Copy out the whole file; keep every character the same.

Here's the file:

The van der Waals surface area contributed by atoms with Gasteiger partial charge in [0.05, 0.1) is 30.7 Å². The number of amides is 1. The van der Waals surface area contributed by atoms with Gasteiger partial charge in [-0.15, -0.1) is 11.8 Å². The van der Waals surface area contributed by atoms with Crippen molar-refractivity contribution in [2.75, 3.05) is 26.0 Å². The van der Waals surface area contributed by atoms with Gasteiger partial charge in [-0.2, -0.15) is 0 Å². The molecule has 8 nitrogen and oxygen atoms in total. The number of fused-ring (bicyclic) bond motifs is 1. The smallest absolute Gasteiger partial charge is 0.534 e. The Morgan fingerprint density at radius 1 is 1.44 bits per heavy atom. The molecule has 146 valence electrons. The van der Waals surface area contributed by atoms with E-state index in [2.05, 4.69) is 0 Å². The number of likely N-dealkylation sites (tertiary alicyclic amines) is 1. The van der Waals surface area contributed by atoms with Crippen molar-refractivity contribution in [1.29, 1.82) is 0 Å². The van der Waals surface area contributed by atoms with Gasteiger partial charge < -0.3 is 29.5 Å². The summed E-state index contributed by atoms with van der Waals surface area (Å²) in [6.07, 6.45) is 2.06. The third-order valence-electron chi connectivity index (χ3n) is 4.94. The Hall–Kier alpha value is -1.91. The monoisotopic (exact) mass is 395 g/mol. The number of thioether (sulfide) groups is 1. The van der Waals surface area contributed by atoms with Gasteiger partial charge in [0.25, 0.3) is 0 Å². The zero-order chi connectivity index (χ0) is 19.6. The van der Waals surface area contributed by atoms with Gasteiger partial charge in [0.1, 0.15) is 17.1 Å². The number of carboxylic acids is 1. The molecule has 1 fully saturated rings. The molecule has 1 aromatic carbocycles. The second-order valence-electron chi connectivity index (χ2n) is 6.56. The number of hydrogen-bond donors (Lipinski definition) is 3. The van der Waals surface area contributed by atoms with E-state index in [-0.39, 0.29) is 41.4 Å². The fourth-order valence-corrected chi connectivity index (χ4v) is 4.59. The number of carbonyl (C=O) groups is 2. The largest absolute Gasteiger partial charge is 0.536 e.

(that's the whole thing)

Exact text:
The van der Waals surface area contributed by atoms with Gasteiger partial charge in [0.05, 0.1) is 30.7 Å². The number of amides is 1. The van der Waals surface area contributed by atoms with Gasteiger partial charge in [-0.15, -0.1) is 11.8 Å². The van der Waals surface area contributed by atoms with Crippen molar-refractivity contribution in [2.75, 3.05) is 26.0 Å². The van der Waals surface area contributed by atoms with Gasteiger partial charge in [-0.2, -0.15) is 0 Å². The molecule has 8 nitrogen and oxygen atoms in total. The number of fused-ring (bicyclic) bond motifs is 1. The smallest absolute Gasteiger partial charge is 0.534 e. The Morgan fingerprint density at radius 1 is 1.44 bits per heavy atom. The molecule has 146 valence electrons. The van der Waals surface area contributed by atoms with E-state index in [2.05, 4.69) is 0 Å². The number of likely N-dealkylation sites (tertiary alicyclic amines) is 1. The van der Waals surface area contributed by atoms with Crippen molar-refractivity contribution in [1.29, 1.82) is 0 Å². The van der Waals surface area contributed by atoms with Gasteiger partial charge < -0.3 is 29.5 Å². The summed E-state index contributed by atoms with van der Waals surface area (Å²) in [6.07, 6.45) is 2.06. The third-order valence-electron chi connectivity index (χ3n) is 4.94. The Hall–Kier alpha value is -1.91. The monoisotopic (exact) mass is 395 g/mol. The number of thioether (sulfide) groups is 1. The van der Waals surface area contributed by atoms with Gasteiger partial charge in [0.25, 0.3) is 0 Å². The zero-order chi connectivity index (χ0) is 19.6. The van der Waals surface area contributed by atoms with Gasteiger partial charge in [0.1, 0.15) is 17.1 Å². The number of carboxylic acids is 1. The molecule has 1 fully saturated rings. The molecule has 1 aromatic carbocycles. The second-order valence-electron chi connectivity index (χ2n) is 6.56. The number of hydrogen-bond donors (Lipinski definition) is 3. The van der Waals surface area contributed by atoms with E-state index in [-0.39, 0.29) is 41.4 Å². The fourth-order valence-corrected chi connectivity index (χ4v) is 4.59. The number of carbonyl (C=O) groups is 2. The largest absolute Gasteiger partial charge is 0.536 e.